web analytics

Dropbox leaders encourage SF students to join tech industry

Trending Articles

Facebooktwittergoogle_plusmailFacebooktwittergoogle_plusmail

San Francisco-based Dropbox is taking aim at an issue that has long plagued the tech industry: greater equity and diversity in the field.

The cloud sharing company tackled the issue earlier this week, with a panel discussion at Mission High School featuring CEO and founder Drew Houston and co-founder Arash Ferdowsi.

In attendance were Mission High students, partner organizations in the neighborhood like the Mission High School Foundation, and Judith Williams, the Global Head of Diversity for Dropbox, who moderated the panel.

“The intention behind the panel was for students who were interested in the tech sector, or entrepreneurship in general, to have exposure to the founders and say, ‘Hey, maybe I can do that too,’” said Joe Wheeler, the company’s director for Corporate Social Responsibility.

Dropbox first began it’s work with Mission High back in fall 2014, when it was partnered with the school via Circle the Schools, a program that matches San Francisco companies with schools in the area. According to Wheeler, the partnership has allowed Dropbox workers to work with students face-to-face and share their knowledge in STEM education.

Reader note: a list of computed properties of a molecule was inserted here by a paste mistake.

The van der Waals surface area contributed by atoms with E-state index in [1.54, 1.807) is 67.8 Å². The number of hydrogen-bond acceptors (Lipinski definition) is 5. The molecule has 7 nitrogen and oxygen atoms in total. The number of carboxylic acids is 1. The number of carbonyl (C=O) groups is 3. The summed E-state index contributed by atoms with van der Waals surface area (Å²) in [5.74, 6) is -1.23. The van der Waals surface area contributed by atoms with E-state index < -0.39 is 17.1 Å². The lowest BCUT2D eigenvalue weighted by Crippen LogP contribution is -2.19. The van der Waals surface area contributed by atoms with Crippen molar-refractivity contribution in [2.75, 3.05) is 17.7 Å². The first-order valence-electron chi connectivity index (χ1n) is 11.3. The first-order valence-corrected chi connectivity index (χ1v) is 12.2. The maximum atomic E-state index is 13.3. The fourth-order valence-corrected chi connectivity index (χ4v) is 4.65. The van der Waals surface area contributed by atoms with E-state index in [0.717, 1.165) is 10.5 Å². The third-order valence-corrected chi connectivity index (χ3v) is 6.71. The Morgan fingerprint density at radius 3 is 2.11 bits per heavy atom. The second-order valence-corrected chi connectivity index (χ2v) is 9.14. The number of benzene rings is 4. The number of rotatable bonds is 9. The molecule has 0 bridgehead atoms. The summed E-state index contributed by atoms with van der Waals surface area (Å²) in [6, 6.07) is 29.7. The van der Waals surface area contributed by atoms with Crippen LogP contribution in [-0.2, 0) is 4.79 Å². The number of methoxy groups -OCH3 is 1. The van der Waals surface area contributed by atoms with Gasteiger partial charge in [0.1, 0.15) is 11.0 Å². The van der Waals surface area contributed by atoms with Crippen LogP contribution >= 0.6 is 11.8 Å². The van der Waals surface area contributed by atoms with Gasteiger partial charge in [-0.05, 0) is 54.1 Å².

Continue Reading Below

[advertisement]
[advertisement]

“It’s about having a foundation and a baseline for people to be successful,” Wheeler said about the volunteer efforts at Mission High School.

Giving back to the community and increasing diversity in the tech industry has long been a priority for the company, Wheeler said. Dropbox lets employees annually take off four paid days to volunteer and also allows every employee to donate a Dropbox business account to a nonprofit of their choosing.

Besides working with Mission High School, the company has also partnered with other nonprofits in the area like 826 Valencia, which aims to increase writing in youths, and Mission Graduates, an organization that seeks to increase college readiness in the district’s students.

“It’s the right thing to do,” Wheeler said. “It’s not a compliance thing, or for our reputation. It’s coming from a very authentic interest.”

Tuesday’s panel was part of a larger volunteer event for the Dropbox, where approximately 400 employees from around the globe took time off to volunteer in their local communities.

“All of our (volunteer) efforts really focus on making tech more accessible to different people,” Wheeler said.

Click here or scroll down to comment

In Other News